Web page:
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Key Points

  • Disease summary:

    • The hereditary systemic amyloidoses are a group of diseases caused by mutations in several structural proteins. The most common is transthyretin (TTR) amyloidosis, which is characterized mainly by peripheral neuropathy but also associated, in many cases, with restrictive cardiomyopathy. Systemic amyloidoses associated with mutations in fibrinogen Aα-chain, lysozyme, apolipoprotein A-I, and apolipoprotein A-II, are mainly associated with renal amyloidosis but may also affect other organ systems. As with all types of amyloidosis, organ dysfunction is caused by deposition of protein fibrils (∼10 nm in diameter) which, as they accumulate, displace normal tissue structures. As amyloid deposition progresses organ failure ensues often leading to death within a 10- to 15-year period. Since clinical diagnosis is often delayed until the disease is relatively advanced, death within 5 to 10 years after tissue diagnosis is not uncommon.

  • Differential diagnosis:

    • Some of the hereditary amyloidoses have overlapping clinical phenotypes while others have unique phenotypes which, when recognized, simplifies diagnosis. For those forms of hereditary amyloidosis with overlapping features it is very important to differentiate these from AL (Ig light-chain) and AA (reactive, secondary) amyloidosis. AL amyloidosis is most commonly associated with either nephrotic syndrome or cardiomyopathy. Both of these phenotypes are common with some forms of hereditary amyloidosis. AA amyloidosis, most commonly presents as nephrotic syndrome with progressive renal failure, a feature that is common to several hereditary amyloidoses.

  • Monogenic forms:

    • Each of seven types of hereditary amyloidosis arises from single gene mutations. The most common is transthyretin (TTR) amyloidosis, which is caused by mutations in the TTR gene (Table 92-1). Mutations in apolipoprotein A-I (APOA1), fibrinogen Aα-chain (FGA), lysozyme (LYZ), apolipoprotein A-II (APOA2), gelsolin (GSN), and cystatin C (CST3) genes also may cause systemic amyloidosis (Table 92-2). All forms of hereditary amyloidosis are inherited as autosomal dominant traits but the degree of penetrance in any one disease is variable.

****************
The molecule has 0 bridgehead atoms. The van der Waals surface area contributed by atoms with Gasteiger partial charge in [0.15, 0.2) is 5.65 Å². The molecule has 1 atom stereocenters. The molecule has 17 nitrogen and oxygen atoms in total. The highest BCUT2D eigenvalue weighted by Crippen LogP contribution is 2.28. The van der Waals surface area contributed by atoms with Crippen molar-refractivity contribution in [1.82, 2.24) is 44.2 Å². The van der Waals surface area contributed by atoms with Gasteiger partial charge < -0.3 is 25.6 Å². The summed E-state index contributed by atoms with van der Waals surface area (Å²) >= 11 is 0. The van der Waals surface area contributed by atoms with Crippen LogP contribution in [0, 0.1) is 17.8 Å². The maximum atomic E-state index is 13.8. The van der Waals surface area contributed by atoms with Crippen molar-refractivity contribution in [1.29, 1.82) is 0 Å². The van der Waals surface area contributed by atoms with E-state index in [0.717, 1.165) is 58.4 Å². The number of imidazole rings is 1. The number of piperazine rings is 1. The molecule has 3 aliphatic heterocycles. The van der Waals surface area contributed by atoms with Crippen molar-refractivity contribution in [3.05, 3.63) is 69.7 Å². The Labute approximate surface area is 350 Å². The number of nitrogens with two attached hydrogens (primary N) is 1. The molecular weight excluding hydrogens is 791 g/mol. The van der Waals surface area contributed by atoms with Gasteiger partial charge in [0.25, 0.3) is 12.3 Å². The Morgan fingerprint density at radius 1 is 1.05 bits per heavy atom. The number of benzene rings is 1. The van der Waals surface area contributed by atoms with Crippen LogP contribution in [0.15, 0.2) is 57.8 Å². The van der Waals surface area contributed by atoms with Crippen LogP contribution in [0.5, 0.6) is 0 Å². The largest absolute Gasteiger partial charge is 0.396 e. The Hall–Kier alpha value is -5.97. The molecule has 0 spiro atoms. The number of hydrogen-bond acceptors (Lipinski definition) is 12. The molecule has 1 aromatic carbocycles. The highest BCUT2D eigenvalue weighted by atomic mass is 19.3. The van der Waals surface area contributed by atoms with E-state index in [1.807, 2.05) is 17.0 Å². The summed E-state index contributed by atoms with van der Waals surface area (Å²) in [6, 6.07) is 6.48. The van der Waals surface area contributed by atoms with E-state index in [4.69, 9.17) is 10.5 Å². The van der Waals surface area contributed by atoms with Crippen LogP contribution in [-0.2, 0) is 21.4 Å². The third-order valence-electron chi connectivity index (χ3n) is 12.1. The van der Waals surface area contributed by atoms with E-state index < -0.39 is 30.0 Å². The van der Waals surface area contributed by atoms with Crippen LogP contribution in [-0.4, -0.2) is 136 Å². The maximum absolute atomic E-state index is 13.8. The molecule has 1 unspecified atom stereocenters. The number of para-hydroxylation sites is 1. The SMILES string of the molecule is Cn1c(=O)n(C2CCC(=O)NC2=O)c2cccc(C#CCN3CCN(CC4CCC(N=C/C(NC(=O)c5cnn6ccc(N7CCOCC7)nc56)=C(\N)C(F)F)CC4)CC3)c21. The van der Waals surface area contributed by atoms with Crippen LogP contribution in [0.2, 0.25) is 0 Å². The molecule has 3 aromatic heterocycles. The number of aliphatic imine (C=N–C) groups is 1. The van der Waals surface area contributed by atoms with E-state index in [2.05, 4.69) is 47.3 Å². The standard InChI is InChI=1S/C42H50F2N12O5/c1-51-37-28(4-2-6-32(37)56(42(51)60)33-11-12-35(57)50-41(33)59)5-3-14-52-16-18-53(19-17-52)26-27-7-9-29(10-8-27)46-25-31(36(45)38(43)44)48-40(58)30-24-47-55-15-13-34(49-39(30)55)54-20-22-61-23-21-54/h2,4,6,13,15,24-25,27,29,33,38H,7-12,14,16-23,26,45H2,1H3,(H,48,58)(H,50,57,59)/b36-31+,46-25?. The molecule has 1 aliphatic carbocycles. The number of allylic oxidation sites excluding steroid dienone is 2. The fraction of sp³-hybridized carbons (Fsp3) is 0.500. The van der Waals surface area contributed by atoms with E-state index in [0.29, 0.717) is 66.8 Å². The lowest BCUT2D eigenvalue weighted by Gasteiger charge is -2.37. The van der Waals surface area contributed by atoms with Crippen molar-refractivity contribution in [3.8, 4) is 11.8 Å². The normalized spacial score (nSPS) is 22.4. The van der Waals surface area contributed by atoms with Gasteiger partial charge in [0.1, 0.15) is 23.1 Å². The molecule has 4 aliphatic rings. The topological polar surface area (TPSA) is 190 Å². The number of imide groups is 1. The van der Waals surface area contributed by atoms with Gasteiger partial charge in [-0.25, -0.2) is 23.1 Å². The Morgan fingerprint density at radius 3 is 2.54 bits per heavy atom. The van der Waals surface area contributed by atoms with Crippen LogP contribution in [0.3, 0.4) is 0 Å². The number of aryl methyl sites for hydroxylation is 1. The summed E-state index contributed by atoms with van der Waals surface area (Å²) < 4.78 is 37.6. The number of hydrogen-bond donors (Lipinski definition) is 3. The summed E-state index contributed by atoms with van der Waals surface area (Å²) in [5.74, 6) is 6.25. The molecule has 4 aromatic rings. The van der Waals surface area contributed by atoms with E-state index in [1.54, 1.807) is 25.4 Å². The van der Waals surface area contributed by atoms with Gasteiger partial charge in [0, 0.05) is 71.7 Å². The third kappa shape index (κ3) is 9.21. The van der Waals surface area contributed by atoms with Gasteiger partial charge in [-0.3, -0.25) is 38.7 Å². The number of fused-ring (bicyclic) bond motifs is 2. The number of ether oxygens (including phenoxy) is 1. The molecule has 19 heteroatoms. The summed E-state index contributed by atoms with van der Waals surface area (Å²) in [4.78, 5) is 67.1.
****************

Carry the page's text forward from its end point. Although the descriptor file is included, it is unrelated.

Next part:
• Family history:

    • Since all of the hereditary amyloidoses are autosomal dominant, family history can be a very important factor in making a correct diagnosis. However, many patients, especially with TTR amyloidosis, present as sporadic cases without an informative family history. Often this is due to the fact that the disease is relatively late onset in any one particular family. A family history of a relative with blindness due to vitreous opacities is very suggestive of TTR amyloidosis.

  • Twin studies:

    • None

  • Environmental factors:

    • No definite environmental factors have been shown to be at play in hereditary amyloidosis. There is considerable variation within kindreds and geographic areas but these differences most likely are due to genetic background rather than environmental factors.

  • Genome-wide associations:

    • None

  • Pharmacogenomics:

    • None

Table 92-1Transthyretin Amyloidosis

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